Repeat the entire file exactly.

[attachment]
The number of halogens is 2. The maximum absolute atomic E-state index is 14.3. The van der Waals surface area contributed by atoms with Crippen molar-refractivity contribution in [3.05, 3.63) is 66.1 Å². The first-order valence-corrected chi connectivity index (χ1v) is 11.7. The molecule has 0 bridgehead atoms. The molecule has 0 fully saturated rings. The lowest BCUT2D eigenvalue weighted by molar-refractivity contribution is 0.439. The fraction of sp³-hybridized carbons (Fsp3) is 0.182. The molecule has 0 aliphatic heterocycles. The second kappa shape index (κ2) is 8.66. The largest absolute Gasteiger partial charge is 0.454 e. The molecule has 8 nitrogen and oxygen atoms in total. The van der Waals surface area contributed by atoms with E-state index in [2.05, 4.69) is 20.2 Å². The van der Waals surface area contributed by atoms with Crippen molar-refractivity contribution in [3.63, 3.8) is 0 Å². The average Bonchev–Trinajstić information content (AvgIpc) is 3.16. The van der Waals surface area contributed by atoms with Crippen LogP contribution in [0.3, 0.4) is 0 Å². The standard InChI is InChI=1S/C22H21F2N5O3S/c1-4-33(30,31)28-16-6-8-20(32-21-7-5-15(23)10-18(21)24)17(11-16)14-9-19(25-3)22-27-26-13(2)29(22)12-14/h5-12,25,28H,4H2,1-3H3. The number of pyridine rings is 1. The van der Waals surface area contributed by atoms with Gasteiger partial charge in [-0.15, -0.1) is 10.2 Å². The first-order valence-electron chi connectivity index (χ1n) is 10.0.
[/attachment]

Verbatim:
The number of halogens is 2. The maximum absolute atomic E-state index is 14.3. The van der Waals surface area contributed by atoms with Crippen molar-refractivity contribution in [3.05, 3.63) is 66.1 Å². The first-order valence-corrected chi connectivity index (χ1v) is 11.7. The molecule has 0 bridgehead atoms. The molecule has 0 fully saturated rings. The lowest BCUT2D eigenvalue weighted by molar-refractivity contribution is 0.439. The fraction of sp³-hybridized carbons (Fsp3) is 0.182. The molecule has 0 aliphatic heterocycles. The second kappa shape index (κ2) is 8.66. The largest absolute Gasteiger partial charge is 0.454 e. The molecule has 8 nitrogen and oxygen atoms in total. The van der Waals surface area contributed by atoms with E-state index in [2.05, 4.69) is 20.2 Å². The van der Waals surface area contributed by atoms with Crippen molar-refractivity contribution in [3.63, 3.8) is 0 Å². The average Bonchev–Trinajstić information content (AvgIpc) is 3.16. The van der Waals surface area contributed by atoms with Crippen LogP contribution in [0.3, 0.4) is 0 Å². The standard InChI is InChI=1S/C22H21F2N5O3S/c1-4-33(30,31)28-16-6-8-20(32-21-7-5-15(23)10-18(21)24)17(11-16)14-9-19(25-3)22-27-26-13(2)29(22)12-14/h5-12,25,28H,4H2,1-3H3. The number of pyridine rings is 1. The van der Waals surface area contributed by atoms with Gasteiger partial charge in [-0.15, -0.1) is 10.2 Å². The first-order valence-electron chi connectivity index (χ1n) is 10.0.